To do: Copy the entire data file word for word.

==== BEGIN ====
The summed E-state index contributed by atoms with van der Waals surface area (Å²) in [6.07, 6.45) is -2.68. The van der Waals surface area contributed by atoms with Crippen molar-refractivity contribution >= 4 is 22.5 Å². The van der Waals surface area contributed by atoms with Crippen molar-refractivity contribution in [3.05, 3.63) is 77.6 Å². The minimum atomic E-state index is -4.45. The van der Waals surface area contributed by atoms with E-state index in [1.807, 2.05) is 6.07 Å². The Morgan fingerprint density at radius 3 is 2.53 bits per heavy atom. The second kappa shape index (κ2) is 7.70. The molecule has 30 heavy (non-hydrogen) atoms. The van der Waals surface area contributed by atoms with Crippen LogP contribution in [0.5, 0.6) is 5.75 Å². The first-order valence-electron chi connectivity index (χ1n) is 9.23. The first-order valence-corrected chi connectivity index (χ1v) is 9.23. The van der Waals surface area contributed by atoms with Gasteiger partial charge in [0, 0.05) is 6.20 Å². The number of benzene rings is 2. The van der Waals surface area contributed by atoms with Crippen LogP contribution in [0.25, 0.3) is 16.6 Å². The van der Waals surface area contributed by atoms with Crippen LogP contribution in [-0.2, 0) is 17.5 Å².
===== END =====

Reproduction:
The summed E-state index contributed by atoms with van der Waals surface area (Å²) in [6.07, 6.45) is -2.68. The van der Waals surface area contributed by atoms with Crippen molar-refractivity contribution >= 4 is 22.5 Å². The van der Waals surface area contributed by atoms with Crippen molar-refractivity contribution in [3.05, 3.63) is 77.6 Å². The minimum atomic E-state index is -4.45. The van der Waals surface area contributed by atoms with E-state index in [1.807, 2.05) is 6.07 Å². The Morgan fingerprint density at radius 3 is 2.53 bits per heavy atom. The second kappa shape index (κ2) is 7.70. The molecule has 30 heavy (non-hydrogen) atoms. The van der Waals surface area contributed by atoms with Crippen LogP contribution in [0.5, 0.6) is 5.75 Å². The first-order valence-electron chi connectivity index (χ1n) is 9.23. The first-order valence-corrected chi connectivity index (χ1v) is 9.23. The van der Waals surface area contributed by atoms with Gasteiger partial charge in [0, 0.05) is 6.20 Å². The number of benzene rings is 2. The van der Waals surface area contributed by atoms with Crippen LogP contribution in [0.25, 0.3) is 16.6 Å². The van der Waals surface area contributed by atoms with Crippen LogP contribution in [-0.2, 0) is 17.5 Å².